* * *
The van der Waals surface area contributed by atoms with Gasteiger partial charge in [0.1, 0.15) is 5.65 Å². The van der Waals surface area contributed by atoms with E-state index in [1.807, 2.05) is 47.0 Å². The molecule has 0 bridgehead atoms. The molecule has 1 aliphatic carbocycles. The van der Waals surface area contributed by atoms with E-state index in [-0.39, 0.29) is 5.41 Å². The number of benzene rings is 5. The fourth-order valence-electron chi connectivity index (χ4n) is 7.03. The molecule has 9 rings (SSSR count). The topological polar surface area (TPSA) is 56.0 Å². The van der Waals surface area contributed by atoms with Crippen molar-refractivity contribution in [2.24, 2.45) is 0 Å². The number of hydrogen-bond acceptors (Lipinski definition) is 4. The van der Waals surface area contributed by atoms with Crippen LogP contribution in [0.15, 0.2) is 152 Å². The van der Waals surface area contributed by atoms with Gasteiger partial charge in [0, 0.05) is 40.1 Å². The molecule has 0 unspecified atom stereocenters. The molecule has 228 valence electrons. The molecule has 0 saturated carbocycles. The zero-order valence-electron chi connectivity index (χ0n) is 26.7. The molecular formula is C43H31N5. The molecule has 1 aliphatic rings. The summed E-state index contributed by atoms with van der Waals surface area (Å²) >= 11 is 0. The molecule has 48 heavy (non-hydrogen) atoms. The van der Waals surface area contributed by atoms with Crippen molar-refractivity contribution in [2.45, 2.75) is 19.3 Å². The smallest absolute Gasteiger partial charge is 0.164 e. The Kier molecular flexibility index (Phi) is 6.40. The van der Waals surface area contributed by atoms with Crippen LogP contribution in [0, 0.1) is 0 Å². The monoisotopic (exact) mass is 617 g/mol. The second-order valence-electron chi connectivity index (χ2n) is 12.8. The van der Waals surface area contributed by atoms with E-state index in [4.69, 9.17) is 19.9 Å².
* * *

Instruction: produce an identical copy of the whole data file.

The van der Waals surface area contributed by atoms with Gasteiger partial charge in [0.1, 0.15) is 5.65 Å². The van der Waals surface area contributed by atoms with E-state index in [1.807, 2.05) is 47.0 Å². The molecule has 0 bridgehead atoms. The molecule has 1 aliphatic carbocycles. The van der Waals surface area contributed by atoms with E-state index in [-0.39, 0.29) is 5.41 Å². The number of benzene rings is 5. The fourth-order valence-electron chi connectivity index (χ4n) is 7.03. The molecule has 9 rings (SSSR count). The topological polar surface area (TPSA) is 56.0 Å². The van der Waals surface area contributed by atoms with Crippen molar-refractivity contribution in [2.24, 2.45) is 0 Å². The number of hydrogen-bond acceptors (Lipinski definition) is 4. The van der Waals surface area contributed by atoms with Crippen LogP contribution in [0.15, 0.2) is 152 Å². The van der Waals surface area contributed by atoms with Gasteiger partial charge in [0, 0.05) is 40.1 Å². The molecule has 0 unspecified atom stereocenters. The molecule has 228 valence electrons. The molecule has 0 saturated carbocycles. The zero-order valence-electron chi connectivity index (χ0n) is 26.7. The molecular formula is C43H31N5. The molecule has 1 aliphatic rings. The summed E-state index contributed by atoms with van der Waals surface area (Å²) >= 11 is 0. The molecule has 48 heavy (non-hydrogen) atoms. The van der Waals surface area contributed by atoms with Crippen molar-refractivity contribution in [2.45, 2.75) is 19.3 Å². The smallest absolute Gasteiger partial charge is 0.164 e. The Kier molecular flexibility index (Phi) is 6.40. The van der Waals surface area contributed by atoms with Crippen LogP contribution in [0, 0.1) is 0 Å². The monoisotopic (exact) mass is 617 g/mol. The second-order valence-electron chi connectivity index (χ2n) is 12.8. The van der Waals surface area contributed by atoms with E-state index in [4.69, 9.17) is 19.9 Å².